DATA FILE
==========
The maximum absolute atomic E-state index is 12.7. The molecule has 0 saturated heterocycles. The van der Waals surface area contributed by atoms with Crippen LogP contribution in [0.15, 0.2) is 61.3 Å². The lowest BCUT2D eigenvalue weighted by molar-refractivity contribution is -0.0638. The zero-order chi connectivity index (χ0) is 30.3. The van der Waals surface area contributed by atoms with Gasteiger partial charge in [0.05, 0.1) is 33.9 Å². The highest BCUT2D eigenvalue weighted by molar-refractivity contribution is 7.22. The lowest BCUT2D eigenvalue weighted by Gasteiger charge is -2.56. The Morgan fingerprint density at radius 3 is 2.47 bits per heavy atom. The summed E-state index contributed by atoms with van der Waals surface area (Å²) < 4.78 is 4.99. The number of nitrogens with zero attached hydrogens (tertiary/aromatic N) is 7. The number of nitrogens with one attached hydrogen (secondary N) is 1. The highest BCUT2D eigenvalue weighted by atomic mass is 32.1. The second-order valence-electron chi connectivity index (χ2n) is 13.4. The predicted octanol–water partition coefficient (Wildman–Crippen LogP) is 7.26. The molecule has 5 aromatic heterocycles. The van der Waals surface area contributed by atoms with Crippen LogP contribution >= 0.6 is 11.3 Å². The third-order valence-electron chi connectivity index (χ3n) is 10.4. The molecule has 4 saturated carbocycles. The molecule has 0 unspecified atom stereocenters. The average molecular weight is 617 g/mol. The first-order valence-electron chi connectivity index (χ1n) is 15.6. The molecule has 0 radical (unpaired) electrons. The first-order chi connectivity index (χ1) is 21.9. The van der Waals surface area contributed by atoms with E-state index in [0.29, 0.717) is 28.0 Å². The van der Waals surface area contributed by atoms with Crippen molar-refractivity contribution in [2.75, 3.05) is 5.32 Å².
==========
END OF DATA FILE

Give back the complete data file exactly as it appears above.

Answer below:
The maximum absolute atomic E-state index is 12.7. The molecule has 0 saturated heterocycles. The van der Waals surface area contributed by atoms with Crippen LogP contribution in [0.15, 0.2) is 61.3 Å². The lowest BCUT2D eigenvalue weighted by molar-refractivity contribution is -0.0638. The zero-order chi connectivity index (χ0) is 30.3. The van der Waals surface area contributed by atoms with Gasteiger partial charge in [0.05, 0.1) is 33.9 Å². The highest BCUT2D eigenvalue weighted by molar-refractivity contribution is 7.22. The lowest BCUT2D eigenvalue weighted by Gasteiger charge is -2.56. The Morgan fingerprint density at radius 3 is 2.47 bits per heavy atom. The summed E-state index contributed by atoms with van der Waals surface area (Å²) < 4.78 is 4.99. The number of nitrogens with zero attached hydrogens (tertiary/aromatic N) is 7. The number of nitrogens with one attached hydrogen (secondary N) is 1. The highest BCUT2D eigenvalue weighted by atomic mass is 32.1. The second-order valence-electron chi connectivity index (χ2n) is 13.4. The predicted octanol–water partition coefficient (Wildman–Crippen LogP) is 7.26. The molecule has 5 aromatic heterocycles. The van der Waals surface area contributed by atoms with Crippen LogP contribution >= 0.6 is 11.3 Å². The third-order valence-electron chi connectivity index (χ3n) is 10.4. The molecule has 4 saturated carbocycles. The molecule has 0 unspecified atom stereocenters. The average molecular weight is 617 g/mol. The first-order valence-electron chi connectivity index (χ1n) is 15.6. The molecule has 0 radical (unpaired) electrons. The first-order chi connectivity index (χ1) is 21.9. The van der Waals surface area contributed by atoms with E-state index in [0.29, 0.717) is 28.0 Å². The van der Waals surface area contributed by atoms with Crippen molar-refractivity contribution in [2.75, 3.05) is 5.32 Å².